Date of Award

8-1985

Degree Name

Master of Arts

Department

Psychology

First Advisor

Norman Peterson

Second Advisor

Alyce Dickinson

Third Advisor

Neil Kent

Access Setting

Masters Thesis-Campus Only

Abstract

The problem of this study centered on using paid time off during work hours as a motivator for increased productivity. Subjects included eight males ranging in age from eighteen to twenty-four. The setting was a gasoline service station and all work was defined in terms of accomplishments. A criterion was set where accomplishments equaled a varying degree of points earned. When a predetermined number of points was reached the subject could leave the work shift early and still be compensated for the remaining time left on the shift. Upon completion of the study, the results indicated a 39.2% increase in total service station productivity. On the average subjects went from 330 points earned during baseline to 463 points earned during intervention. The results would indicate that paid time off can be manipulated to increase productivity.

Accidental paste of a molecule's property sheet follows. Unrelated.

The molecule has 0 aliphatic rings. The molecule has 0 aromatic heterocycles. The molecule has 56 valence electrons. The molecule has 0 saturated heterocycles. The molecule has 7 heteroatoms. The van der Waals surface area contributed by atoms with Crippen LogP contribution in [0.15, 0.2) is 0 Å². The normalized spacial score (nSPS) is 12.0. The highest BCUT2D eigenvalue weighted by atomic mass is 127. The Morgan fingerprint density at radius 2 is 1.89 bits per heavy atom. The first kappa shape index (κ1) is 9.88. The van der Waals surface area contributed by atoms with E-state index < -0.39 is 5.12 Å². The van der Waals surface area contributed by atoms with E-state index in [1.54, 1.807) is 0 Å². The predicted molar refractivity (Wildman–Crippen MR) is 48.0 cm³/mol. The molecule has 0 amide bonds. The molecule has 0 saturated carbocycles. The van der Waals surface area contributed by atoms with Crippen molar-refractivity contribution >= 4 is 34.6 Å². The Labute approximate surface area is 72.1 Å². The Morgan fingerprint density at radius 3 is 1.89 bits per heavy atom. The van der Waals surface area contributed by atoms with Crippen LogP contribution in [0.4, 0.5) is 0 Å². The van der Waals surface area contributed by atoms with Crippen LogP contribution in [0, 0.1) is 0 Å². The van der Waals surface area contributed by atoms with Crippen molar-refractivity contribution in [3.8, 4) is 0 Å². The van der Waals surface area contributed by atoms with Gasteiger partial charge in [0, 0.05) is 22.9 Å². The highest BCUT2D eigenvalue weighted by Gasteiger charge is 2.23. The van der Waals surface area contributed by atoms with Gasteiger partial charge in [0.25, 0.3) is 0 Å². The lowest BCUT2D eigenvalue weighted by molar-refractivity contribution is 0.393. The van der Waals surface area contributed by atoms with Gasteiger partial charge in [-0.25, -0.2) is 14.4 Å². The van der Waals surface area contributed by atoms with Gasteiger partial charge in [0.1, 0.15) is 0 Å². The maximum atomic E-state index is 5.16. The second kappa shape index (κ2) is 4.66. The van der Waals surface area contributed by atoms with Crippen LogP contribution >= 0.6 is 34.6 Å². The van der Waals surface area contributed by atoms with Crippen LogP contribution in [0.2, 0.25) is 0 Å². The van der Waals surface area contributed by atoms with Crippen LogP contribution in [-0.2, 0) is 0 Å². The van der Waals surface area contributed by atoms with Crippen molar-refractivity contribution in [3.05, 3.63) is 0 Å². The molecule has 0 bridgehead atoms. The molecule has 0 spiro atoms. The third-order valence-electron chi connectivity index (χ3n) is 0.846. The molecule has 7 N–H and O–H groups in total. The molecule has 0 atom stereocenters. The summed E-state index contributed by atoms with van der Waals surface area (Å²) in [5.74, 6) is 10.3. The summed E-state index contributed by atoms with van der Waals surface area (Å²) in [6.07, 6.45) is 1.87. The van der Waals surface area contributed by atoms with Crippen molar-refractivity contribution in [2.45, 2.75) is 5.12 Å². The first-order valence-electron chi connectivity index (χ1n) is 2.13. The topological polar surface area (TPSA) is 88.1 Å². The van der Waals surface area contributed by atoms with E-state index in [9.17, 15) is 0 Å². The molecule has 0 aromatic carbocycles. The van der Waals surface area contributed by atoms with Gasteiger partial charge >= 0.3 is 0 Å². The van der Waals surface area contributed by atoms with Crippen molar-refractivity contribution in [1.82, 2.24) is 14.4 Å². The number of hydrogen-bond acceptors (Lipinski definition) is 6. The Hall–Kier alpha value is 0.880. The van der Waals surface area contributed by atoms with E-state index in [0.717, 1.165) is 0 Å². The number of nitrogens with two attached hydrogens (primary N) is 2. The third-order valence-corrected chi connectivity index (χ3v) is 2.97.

Share

COinS